Language
It’s not only humans who have a living language. Abram suggests that “various animals and other natural forms today speak in their own unique dialects” (Abram, 1996). Oral cultures fully appreciate this reality; they’re aware that we’re “corporeally embedded” in a “living landscape” (Abram, 1996). But the influence of writing has led us into a “more abstract mode of thinking” that conceals our sensuous, embodied relationship to the more-than-human world (Abram, 1996).

Wentworth Falls. Australia.

A more-than-human world
We are part of a more-than-human community: “the animals, the plants, the trees, even whole forests” (2018). Every member of this wider community has its own wisdom and way of being.

“Each place has its own mind, its own psyche. Oak, madrone, Douglas fir, red-tailed hawk, serpentine in the sandstone, a certain scale to the topography, drenching rains in the winter, fog off-shore in the winter, salmon surging in the streams – all these together make up a particular state of mind, a place-specific intelligence shared by all the humans that dwell therein … ” (Abram, 1996).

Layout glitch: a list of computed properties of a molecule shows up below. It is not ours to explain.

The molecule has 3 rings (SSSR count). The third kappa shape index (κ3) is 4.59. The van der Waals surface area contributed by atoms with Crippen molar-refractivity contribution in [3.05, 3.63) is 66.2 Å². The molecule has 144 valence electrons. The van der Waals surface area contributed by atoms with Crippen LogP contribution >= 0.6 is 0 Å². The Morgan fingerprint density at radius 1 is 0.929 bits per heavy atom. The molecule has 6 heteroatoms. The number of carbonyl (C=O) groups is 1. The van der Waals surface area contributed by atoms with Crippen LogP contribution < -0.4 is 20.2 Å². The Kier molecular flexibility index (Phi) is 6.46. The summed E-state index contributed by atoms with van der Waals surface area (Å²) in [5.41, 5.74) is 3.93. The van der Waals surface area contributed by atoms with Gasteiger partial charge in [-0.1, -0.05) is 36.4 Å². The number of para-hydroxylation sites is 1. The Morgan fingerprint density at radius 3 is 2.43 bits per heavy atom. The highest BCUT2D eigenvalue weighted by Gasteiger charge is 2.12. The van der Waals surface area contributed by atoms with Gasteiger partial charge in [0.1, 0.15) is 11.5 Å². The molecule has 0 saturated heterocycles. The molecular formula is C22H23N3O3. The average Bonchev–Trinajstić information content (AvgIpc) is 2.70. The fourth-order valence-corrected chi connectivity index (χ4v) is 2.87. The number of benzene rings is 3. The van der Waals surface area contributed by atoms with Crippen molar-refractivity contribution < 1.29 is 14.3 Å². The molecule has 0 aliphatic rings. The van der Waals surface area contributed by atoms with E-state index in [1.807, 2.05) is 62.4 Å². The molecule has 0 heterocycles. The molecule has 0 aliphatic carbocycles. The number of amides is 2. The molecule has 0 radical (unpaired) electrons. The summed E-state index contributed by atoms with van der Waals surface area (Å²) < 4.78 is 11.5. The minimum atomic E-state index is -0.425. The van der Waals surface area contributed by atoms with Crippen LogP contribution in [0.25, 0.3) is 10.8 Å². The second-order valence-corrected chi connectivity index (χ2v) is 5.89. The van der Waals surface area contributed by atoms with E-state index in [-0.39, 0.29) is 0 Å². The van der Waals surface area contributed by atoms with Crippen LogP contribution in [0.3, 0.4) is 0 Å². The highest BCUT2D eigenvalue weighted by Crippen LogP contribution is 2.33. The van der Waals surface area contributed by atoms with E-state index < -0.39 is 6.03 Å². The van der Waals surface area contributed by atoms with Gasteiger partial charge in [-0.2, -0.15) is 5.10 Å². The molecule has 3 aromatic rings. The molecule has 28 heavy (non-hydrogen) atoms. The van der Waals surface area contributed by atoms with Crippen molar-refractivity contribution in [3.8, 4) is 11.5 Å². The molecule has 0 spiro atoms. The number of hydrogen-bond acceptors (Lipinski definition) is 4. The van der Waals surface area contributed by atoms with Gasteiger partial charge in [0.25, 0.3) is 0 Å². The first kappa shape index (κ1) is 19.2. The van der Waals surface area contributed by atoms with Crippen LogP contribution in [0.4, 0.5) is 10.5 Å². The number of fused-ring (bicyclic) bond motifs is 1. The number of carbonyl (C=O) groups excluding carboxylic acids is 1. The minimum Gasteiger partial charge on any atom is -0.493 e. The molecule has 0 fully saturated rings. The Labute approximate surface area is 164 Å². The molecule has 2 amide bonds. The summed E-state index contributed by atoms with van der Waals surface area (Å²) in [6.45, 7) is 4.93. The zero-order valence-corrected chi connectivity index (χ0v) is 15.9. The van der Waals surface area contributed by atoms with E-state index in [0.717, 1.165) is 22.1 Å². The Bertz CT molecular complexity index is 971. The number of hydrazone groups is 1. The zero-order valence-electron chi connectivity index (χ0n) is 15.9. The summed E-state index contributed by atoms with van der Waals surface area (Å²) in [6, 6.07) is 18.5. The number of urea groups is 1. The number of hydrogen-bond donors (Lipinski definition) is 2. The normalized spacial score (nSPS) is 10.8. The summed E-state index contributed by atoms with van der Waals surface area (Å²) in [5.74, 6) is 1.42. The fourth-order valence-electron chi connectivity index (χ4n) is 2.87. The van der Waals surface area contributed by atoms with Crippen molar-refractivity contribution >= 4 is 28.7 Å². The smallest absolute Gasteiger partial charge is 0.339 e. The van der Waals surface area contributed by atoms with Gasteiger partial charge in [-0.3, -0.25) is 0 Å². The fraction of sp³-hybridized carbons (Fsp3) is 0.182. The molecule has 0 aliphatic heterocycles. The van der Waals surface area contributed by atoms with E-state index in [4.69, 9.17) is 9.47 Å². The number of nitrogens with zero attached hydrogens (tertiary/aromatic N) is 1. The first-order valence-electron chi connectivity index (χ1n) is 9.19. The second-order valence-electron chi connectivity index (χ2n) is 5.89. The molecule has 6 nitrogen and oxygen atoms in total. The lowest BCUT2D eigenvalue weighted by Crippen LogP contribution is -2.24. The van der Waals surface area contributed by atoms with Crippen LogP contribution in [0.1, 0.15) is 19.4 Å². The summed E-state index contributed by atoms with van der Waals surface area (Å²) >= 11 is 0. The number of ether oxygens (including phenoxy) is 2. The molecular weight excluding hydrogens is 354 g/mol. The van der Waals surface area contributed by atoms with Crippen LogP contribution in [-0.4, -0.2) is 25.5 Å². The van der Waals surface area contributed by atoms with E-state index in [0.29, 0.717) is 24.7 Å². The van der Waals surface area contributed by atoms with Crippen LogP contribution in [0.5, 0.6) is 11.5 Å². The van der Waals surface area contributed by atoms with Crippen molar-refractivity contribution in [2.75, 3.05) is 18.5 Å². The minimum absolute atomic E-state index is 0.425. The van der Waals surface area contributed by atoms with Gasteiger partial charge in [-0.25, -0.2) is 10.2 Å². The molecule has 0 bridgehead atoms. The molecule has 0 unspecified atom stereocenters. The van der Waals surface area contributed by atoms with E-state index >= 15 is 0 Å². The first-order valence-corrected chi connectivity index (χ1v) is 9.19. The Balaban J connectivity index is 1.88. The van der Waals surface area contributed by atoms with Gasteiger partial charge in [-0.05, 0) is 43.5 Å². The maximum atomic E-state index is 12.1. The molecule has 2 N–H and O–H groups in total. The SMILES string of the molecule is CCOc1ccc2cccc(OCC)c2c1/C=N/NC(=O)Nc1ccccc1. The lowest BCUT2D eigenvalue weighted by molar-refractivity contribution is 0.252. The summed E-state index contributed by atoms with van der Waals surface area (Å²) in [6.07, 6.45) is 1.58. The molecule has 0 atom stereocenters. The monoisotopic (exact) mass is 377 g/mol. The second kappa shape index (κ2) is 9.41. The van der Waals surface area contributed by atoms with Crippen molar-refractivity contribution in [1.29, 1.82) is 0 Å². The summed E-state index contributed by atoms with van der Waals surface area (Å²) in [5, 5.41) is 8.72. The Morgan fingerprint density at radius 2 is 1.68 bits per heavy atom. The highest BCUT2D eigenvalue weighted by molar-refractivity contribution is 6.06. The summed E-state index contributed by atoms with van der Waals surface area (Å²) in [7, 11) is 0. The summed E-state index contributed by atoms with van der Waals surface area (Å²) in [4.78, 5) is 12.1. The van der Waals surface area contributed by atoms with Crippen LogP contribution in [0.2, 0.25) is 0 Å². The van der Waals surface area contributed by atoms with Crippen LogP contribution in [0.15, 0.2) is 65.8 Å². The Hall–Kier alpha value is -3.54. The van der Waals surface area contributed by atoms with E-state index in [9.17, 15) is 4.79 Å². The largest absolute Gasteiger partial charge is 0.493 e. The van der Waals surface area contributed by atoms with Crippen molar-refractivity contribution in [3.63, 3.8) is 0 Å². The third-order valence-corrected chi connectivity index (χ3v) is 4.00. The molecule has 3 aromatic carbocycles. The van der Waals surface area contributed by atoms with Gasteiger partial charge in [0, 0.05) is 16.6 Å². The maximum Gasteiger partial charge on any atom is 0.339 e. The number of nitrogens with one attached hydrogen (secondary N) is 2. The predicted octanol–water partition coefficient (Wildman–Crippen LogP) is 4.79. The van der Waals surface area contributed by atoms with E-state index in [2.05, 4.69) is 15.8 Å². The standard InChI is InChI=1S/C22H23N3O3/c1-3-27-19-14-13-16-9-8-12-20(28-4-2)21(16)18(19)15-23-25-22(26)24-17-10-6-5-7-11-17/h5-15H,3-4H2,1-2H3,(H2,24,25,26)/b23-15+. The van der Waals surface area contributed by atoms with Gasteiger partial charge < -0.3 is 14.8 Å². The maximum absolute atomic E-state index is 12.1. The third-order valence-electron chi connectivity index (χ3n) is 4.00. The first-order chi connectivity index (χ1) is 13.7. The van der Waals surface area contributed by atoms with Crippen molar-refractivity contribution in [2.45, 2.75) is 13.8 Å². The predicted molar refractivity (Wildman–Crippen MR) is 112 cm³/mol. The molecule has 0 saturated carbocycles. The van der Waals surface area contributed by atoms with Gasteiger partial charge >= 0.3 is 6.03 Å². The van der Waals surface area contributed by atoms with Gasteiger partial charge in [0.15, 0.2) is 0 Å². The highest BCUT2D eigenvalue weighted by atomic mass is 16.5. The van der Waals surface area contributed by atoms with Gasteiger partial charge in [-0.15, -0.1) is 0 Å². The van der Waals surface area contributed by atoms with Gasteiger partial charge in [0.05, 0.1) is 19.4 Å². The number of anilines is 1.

Abram was one of the first to recognize the importance of animism for ecological thinking. Animism had long been dismissed as a primitive error, but by the early 1990’s Religious Studies scholar Graham Harvey had identified it as a powerful influence amongst Neo-Pagans. Abram was on a parallel track to Harvey, following the thread through older, indigenous cultures.

Abram continues to explore these themes in Becoming Animal: An Earthly Cosmology (2010), another book I highly recommend. It’s important to note that Abram is a practical philosopher and his work with the Alliance for Wild Ethics is perhaps as important as his writing.

I’m delighted to say that David Abram will be joining me on the Ecology and Research channel of The Embodiment Conference. This on-line event takes place from 14 – 25 October and it’s free to join.

In my next post I’ll introduce philosopher and poet Glen Mazis.

How to Save the World: Embodied Ecology

The UN message is clear: “Climate change is running faster than we are – and we are running out of time.” Most of us know climate change is an unfolding disaster, but we still don’t change. Why? It’s not what you know, it’s the way that you know it. We know the facts and figures in our heads, but don’t – or can’t – engage on an embodied, gut level.